Are You In The REM? All about REM Sleep
Good sleep is an important part of a healthy lifestyle, yet sadly it is often the most overlooked and many people suffer from sleep deprivation. We spend hours obsessing about diet and nutrition, or the number of calories burned at the gym, yet we do not place priority on getting the sleep we need.
There are measures to take to ensure you’re getting a good night sleep like having a comfortable mattress that supports your type of sleeping. For example, if you sleep on your back or side, you’ll want a mattress and pillow that supports back sleepers.
Getting enough sleep, and especially the right kind of sleep is essential for your body and mind to properly heal and to keep you energized all day…so you won’t need to knock back your third coffee of the day before noon.
What Is REM Sleep?
There are five sleep stages. The first four of five stages are classified as non-REM, and the final stage is known as REM sleep cycle. During sleep, the body cycles between REM and non-REM sleep:
Stage 1: Non-REM Stage 1 is a stage between sleep and wakefulness. The eyes open and close moderately, and muscles are still active.
Stage 2: In non-REM stage 2 it becomes gradually harder to wake the person.
Stages 3 & 4: Known as deep sleep, non-REM stages four and five are the stages of sleep that renew the body.
Stage 5: REM (Rapid Eye Movement) sleep is the sleep stage in which rapid and random eye movement occurs.
The first period of REM usually occurs after 90 minutes of sleep, and it recurs multiple times over the night, each instance lengthening in time. The final REM stage may last up to an hour. During REM sleep one’s breathing shallows and becomes more rapid, heart rate and blood pressure increase, and limb muscles become temporarily paralyzed. This is also the stage in which dreaming occurs. If you wake a person up during REM sleep, they will vividly recall their dreams.
Why is REM Sleep Important?
The importance of REM sleep lies in the fact that it renews your mind and affects your daytime mood, meaning you will be able to think clearer and be less cranky.
During REM sleep behavior, all the information you absorbed during the day gets processed. Your brain forms neural connections that strengthen your memory, and neurotransmitters (like feel-good chemicals serotonin and dopamine) are replenished. Simply put, you need your REM sleep otherwise people will want to avoid you!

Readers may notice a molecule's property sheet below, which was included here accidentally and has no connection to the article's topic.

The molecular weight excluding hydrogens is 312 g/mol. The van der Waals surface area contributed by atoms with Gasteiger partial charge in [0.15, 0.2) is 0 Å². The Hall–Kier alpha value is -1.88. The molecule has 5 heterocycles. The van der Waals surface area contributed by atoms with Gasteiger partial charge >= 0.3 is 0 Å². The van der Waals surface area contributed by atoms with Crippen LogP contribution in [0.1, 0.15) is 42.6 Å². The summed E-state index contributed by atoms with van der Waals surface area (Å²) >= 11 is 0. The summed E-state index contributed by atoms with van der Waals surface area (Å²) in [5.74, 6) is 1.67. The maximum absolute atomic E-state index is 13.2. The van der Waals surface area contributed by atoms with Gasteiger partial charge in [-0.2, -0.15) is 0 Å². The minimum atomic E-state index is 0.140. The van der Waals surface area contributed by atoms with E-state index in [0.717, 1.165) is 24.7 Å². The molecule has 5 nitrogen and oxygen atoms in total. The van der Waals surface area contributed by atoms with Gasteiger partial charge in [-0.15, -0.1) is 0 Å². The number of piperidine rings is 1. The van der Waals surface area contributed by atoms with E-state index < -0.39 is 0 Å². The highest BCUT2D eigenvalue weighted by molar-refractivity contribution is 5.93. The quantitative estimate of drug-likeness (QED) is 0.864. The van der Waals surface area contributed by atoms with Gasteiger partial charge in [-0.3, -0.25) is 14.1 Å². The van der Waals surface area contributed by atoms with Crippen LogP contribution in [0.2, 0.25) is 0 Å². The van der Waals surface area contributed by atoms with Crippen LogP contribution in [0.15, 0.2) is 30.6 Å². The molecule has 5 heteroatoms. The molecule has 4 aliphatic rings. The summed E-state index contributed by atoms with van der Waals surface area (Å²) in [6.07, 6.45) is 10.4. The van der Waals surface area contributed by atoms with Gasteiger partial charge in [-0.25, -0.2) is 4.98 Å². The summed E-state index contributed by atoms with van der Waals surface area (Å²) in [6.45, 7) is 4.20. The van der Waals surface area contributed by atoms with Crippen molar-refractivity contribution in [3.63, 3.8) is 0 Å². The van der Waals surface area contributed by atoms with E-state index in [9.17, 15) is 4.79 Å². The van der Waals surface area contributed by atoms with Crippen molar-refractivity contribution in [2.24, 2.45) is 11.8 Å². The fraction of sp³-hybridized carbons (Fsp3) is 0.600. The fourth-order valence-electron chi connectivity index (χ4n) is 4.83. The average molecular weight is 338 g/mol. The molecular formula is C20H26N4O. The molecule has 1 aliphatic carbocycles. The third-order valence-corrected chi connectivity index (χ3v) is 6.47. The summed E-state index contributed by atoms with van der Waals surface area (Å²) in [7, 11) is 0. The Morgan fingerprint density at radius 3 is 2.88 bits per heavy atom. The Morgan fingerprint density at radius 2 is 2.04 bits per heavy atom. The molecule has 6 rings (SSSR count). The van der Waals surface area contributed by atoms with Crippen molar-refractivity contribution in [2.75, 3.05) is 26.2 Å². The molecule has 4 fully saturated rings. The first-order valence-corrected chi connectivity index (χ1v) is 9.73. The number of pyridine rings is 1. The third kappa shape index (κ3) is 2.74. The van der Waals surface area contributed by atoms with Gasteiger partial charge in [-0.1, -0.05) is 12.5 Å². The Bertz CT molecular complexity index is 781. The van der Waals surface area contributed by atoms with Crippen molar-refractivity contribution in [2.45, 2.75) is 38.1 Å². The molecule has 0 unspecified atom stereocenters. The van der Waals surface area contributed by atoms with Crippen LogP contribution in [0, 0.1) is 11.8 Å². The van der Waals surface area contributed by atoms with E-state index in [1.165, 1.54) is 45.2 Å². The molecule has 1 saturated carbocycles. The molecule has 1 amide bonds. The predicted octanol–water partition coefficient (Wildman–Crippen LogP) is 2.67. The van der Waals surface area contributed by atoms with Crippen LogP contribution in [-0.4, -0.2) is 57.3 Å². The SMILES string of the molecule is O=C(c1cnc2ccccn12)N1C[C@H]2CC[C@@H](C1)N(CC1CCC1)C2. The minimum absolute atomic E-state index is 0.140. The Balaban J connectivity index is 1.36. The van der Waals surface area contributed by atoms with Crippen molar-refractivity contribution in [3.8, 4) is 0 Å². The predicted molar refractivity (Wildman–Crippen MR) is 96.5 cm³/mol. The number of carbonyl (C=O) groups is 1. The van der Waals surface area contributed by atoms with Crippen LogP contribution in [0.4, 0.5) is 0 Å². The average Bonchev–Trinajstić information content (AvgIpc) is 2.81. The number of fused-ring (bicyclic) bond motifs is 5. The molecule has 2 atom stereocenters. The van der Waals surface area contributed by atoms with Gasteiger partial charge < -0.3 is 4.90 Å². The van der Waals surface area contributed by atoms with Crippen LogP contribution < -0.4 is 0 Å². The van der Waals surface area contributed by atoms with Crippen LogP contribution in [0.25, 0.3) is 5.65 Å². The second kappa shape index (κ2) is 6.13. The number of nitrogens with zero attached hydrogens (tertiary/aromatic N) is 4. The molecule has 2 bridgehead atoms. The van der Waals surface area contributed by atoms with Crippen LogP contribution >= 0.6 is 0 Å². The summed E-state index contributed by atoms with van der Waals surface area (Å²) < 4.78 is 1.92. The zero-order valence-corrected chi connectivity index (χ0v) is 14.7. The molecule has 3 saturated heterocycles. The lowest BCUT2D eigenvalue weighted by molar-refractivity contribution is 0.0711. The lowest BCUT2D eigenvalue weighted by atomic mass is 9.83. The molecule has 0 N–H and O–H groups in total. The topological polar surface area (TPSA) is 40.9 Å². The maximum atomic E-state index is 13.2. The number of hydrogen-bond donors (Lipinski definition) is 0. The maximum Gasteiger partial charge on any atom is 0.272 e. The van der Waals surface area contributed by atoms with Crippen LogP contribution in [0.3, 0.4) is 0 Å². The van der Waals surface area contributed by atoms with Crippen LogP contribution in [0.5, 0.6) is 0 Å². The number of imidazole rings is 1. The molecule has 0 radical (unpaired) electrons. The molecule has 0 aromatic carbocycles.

Your body sees deep sleep as a priority over REM sleep, so if you are not catching enough Z’s at night your body will try to make up for the lost deep sleep first.
To get more REM sleep, one may try to sleep an extra 30 minutes to an hour in the morning because this is when REM sleep stages are longer. That explains why it’s so easy to snooze my alarm in the morning. Now if only I could get my employer to understand… -_-
What Happens if You Don’t Get Enough REM Sleep?
Most adults need about 7-8 hours of sleep every night. In case you haven’t caught on yet, getting the amount of sleep you need is important for your physical and mental well-being.
REM sleep is restorative, and when you do not get enough you sometimes feel like you have not slept at all. Lack of REM sleep can negatively affect concentration, motor skills, and memory. That is some serious stuff, and hence the importance of REM sleep to the sleep cycle.
Tips for Ensuring a Good Night’s Sleep
Set a sleep schedule: You should aim to go to bed at the same time every night and wake up at the same time every morning, even on weekends. Easier said than done, huh? If you have a regular “bed time” your body will have less difficulty waking up in the morning. Having that dedicated amount of sleep time each week will help fight sleep deprivation and ensure you’re keeping a healthy sleep pattern. Going to bed later and waking up later on weekends re-sets your sleep cycle, making it harder to wake up early on Monday morning.
Avoid caffeine: Coffee, chocolate, and non-herbal teas act as stimulants, so they may affect your ability to go to sleep at the right time.
Tweak your sleeping environment: Make sure your mattress offers you the support and comfort needed to remain asleep throughout the night. If your partner moves a lot and this leads you to wake up, you may want to consider a memory foam mattress (or you can kick out your partner). Keep your bedroom at a comfortable temperature.
Relax Before Bed: Set up a bedtime routine that gets you in a relaxed state. Lower the lights, and do a calm activity that you enjoy such as leisurely reading or soaking in a warm bubble bath. Shortly after dinner, an herbal tea (non-caffeine) can also help you get into a relaxed state.
Exercise: Daily exercise will often help people sleep. Even 30 minutes a day will help you sleep better. So grab those sneakers or take a dance class and shake that booty!
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